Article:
Ratha Yatra is an annual Hindu festival celebrated in honor of the god Jagannath. This festival is held at Puri in the state of Odisha in India. It commemorates the annual visit of Jagannath to the Gundicha Temple via Mausi Maa Temple in Balagandi Chaka, Puri.
Also known as the Chariot or Car Festival, Ratha Yatra is celebrated on Ashadha Shukla Dwitiya. Ashadha Shukla Dwitiya is the second day of the bright fortnight of the Ashadha month (June or July). During the festival, millions of devotees from all over India would come to Puri to watch beautifully crafted chariots being dragged from the Lion’s gate of the Jagannath temple to Sri Gundicha Temple. The distance between the Jagannath Temple and Sri GundichaTemple is over 3 kilometers long. The Ratha Yatra marks the end of a series of festivals spread over the summer and the monsoon month in India.
What to Expect at the Car Festival of Lord Jagannath
The festival attracts locals, tourists, and devotees by the millions. During the festival, certain parts of Puri become congested with visitors. Roads could be closed or jammed with traffic. The roads leading up to the temples are filled with devotees watching the chariots make their holy journey.
The festival is quite lengthy; the deities honored during Ratha Yatra will remain at the Gundicha Temple for 7 days. Then, the return journey – called Bahuda Yatra – is held on the 9th day. During the return, the three glittering chariots will go back to the main temple by the evening. On the next day, the deities will be dressed in elaborate costumes to be worshiped by devotees. This period is called the Suna Vesha.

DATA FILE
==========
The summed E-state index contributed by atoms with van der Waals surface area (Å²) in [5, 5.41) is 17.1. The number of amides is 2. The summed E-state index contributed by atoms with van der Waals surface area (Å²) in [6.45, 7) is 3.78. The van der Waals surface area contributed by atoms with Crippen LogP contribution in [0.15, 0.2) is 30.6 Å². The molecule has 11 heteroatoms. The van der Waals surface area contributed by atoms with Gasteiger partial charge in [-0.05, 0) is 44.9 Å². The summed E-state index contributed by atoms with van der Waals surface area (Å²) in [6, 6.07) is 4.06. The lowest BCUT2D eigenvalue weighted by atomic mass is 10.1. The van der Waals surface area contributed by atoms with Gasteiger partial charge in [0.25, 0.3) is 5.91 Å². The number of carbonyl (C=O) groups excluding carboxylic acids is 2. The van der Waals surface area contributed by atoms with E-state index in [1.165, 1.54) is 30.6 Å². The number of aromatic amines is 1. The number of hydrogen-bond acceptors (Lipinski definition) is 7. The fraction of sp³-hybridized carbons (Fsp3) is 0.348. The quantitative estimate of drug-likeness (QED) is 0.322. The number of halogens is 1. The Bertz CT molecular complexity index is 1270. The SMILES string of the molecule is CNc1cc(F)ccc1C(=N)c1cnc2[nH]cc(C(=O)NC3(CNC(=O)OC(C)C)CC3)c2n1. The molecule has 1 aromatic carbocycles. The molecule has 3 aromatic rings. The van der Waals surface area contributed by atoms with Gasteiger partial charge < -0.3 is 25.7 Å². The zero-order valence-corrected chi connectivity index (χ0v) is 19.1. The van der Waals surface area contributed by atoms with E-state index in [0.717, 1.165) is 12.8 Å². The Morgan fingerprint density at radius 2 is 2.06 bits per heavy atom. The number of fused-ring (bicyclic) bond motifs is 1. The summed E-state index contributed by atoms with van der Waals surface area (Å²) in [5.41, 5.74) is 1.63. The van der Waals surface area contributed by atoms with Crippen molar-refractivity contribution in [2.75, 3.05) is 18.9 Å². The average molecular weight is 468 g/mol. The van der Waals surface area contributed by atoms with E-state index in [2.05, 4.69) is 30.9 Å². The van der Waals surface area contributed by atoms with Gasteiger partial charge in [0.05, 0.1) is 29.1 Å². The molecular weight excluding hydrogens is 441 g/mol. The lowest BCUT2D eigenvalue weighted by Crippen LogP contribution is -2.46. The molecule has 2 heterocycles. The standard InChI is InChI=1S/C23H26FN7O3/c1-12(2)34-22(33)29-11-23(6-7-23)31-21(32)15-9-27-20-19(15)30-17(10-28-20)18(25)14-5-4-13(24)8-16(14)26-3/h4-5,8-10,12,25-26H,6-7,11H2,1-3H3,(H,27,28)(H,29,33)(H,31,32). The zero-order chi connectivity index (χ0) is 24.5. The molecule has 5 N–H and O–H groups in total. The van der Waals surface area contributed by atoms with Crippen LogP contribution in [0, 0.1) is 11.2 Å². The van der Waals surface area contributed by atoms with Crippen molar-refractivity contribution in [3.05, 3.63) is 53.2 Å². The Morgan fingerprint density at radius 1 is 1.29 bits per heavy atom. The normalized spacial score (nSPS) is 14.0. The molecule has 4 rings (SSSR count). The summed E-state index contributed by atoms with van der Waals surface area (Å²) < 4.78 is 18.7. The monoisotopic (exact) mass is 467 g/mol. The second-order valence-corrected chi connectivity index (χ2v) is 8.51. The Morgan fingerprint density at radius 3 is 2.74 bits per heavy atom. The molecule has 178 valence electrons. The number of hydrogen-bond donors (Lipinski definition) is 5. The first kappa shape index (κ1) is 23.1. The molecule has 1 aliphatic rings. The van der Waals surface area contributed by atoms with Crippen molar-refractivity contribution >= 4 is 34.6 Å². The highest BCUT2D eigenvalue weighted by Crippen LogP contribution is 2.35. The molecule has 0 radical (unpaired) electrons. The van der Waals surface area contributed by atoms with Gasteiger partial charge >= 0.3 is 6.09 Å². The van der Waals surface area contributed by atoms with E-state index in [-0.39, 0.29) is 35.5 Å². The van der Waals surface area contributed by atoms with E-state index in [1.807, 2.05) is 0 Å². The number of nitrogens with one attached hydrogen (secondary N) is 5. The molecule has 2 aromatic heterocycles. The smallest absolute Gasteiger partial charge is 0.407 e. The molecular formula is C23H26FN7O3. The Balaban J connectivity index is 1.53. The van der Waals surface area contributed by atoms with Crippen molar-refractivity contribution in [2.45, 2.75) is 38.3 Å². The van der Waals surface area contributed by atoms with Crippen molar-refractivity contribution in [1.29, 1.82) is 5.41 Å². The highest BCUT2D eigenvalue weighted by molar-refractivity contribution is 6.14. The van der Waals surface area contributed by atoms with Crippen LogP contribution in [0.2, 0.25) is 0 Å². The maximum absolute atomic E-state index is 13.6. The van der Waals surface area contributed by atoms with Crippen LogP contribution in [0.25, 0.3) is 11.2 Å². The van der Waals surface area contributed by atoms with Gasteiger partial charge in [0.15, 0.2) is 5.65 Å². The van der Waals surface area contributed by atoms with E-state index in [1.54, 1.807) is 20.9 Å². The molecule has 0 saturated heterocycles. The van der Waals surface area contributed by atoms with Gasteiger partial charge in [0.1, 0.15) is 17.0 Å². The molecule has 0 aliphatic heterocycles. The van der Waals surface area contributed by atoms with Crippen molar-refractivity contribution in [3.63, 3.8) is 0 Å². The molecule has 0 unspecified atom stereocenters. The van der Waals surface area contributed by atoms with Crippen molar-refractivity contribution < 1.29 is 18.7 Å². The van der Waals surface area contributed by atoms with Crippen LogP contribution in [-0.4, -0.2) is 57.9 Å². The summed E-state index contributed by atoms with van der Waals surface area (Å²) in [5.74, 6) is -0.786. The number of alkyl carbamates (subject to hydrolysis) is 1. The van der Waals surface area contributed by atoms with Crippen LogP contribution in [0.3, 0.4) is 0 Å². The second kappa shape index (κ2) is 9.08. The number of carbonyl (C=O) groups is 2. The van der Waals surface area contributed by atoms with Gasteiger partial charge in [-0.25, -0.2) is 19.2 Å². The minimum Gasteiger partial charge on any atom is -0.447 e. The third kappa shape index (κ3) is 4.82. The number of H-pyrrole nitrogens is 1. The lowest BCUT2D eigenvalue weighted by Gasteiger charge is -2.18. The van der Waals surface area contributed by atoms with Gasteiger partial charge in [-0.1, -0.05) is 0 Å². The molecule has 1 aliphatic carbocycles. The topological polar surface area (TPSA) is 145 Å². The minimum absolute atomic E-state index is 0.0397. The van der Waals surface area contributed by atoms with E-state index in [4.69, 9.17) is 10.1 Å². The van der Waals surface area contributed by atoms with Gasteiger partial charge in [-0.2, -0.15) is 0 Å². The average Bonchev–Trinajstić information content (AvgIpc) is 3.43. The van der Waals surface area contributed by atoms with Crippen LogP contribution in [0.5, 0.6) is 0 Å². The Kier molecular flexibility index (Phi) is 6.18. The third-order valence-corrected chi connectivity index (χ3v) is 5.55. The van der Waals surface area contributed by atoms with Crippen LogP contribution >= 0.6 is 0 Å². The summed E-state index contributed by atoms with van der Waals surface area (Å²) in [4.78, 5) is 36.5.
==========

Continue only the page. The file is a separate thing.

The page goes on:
After the Suna Vesham, the deities will make their journey back to their original place of the temple. This marks the conclusion of the annual event.
A Celebration of Religious Beliefs and Divine Values
The Ratha Yatra is more than just a religious event. This festival is also a celebration of divine values, of love, equality, and compassion. All the devotees are allowed to pull the colorful chariots regardless of creed, sect, gender, or religion. The freedom to participate and assist in the festival symbolizes equality in the world.
A Journey with the Gods
Pulling the chariot from one temple to another is a symbol of a religious journey with the gods. The festival signifies the willingness of benevolent deities to come down to the level of the common man, sharing joy and suffering with the devotees. The gods will travel together with the common folk on the Grand Road to reach Sri Gundicha Temple.
The Grand Chariot
The three chariots featured in the Ratha Yatra are constructed every year using specific types of wood. Each chariot is also made specifically for a certain god. Lord Jagannatha’s golden chariot is called Nandighosa. This chariot is about 45 feet tall and has 16 wheels.
On the other hand, Lord Balarama’s chariot is called Taladhwaja. This forty-four feet chariot is covered in red and blue cloth. It has a distinct feature of a palm tree. Finally, Subhadra’s chariot is called Dwarpadalana. This forty-three feet high chariot is decked out in red and black cloth.